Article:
Major chimpanzee-specific structural changes in sperm development-associated genes

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Major chimpanzee-specific structural changes in sperm development-associated genes
Ryong Nam Kim; D W Kim; Sang-Haeng Choi; S H Chae; Seong-Hyeuk Nam; Dong-Wook Kim; Ae-Ri Kim; Aram Kang; Kun Hyang Park; Y S Lee; M Hirai; Y Suzuki; S Sugano; K Hashimoto; Dae Soo Kim; Hong-Seog Park
Bibliographic Citation
Functional & Integrative Genomics, vol. 11, no. 3, pp. 507-517
Publication Year
A comprehensive analysis of transcriptional structures of chimpanzee sperm development-associated genes is of significant interest for deeply understanding sperm development and male reproductive process. In this study, we sequenced 7,680 clones from a chimpanzee testis full-length cDNA library and obtained 1,933 nonredundant high-quality full-length cDNA sequences. Comparative analysis between human and chimpanzee showed that 78 sperm developmentassociated genes, most of which were yet uncharacterized, had undergone severe structural changes (mutations at the start/stop codons, INDELs, alternative splicing variations and fusion forms) on genomic and transcript levels throughout chimpanzee evolution. Specifically, among the 78 sperm development-associated genes, 39 including ODF2, UBC, and CD59 showed markedly chimpanzee-specific structural changes. Through dN/dS analysis, we found that 56 transcripts (including seven sperm development-associated genes) had values of greater than one when comparing human and chimpanzee DNA sequences, whereas the values were less than one when comparing humans and orangutans. Gene ontology annotation and expression profiling showed that the chimpanzee testis transcriptome was enriched with genes that are associated with chimpanzee male germ cell development. Taken together, our study provides the first comprehensive molecular evidence that many chimpanzee sperm development-associated genes had experienced severe structural changes over the course of evolution on genomic and transcript levels.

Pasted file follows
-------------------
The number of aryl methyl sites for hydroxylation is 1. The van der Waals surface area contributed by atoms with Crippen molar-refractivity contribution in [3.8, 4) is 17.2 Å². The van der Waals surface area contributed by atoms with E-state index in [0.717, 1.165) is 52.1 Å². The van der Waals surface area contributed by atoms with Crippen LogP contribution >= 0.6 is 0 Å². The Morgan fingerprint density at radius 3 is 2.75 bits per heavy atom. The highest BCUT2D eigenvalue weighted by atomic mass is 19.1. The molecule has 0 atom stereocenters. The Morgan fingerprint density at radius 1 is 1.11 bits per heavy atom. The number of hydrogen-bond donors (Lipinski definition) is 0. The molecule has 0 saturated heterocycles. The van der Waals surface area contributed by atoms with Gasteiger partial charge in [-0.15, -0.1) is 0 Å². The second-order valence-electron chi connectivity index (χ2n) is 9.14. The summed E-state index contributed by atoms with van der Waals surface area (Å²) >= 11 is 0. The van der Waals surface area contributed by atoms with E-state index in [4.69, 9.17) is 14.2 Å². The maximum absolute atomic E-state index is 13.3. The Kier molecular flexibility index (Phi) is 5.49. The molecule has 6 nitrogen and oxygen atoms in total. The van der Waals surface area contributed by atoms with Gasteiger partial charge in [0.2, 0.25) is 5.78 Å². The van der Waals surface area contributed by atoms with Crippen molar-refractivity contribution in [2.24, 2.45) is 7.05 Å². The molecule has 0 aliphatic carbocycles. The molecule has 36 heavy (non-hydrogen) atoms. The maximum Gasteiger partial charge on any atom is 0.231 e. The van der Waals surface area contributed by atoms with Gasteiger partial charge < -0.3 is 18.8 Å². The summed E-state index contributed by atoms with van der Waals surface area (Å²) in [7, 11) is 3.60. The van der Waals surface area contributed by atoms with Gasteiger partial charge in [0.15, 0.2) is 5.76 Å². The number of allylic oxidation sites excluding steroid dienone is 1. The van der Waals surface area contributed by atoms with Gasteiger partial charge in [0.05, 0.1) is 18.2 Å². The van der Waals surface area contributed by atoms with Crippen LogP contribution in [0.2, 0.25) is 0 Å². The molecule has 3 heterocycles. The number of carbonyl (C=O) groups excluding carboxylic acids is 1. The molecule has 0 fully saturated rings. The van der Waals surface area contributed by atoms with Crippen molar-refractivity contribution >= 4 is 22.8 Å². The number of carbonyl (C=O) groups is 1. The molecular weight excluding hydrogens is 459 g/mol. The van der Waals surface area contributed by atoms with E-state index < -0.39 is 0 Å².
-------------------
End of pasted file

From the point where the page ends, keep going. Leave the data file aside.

ChimpanzeeGene ontologySperm developmentStructural changesTestis
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Division of Bio Technology Innovation > Core Research Facility & Analysis Center > 1. Journal Articles
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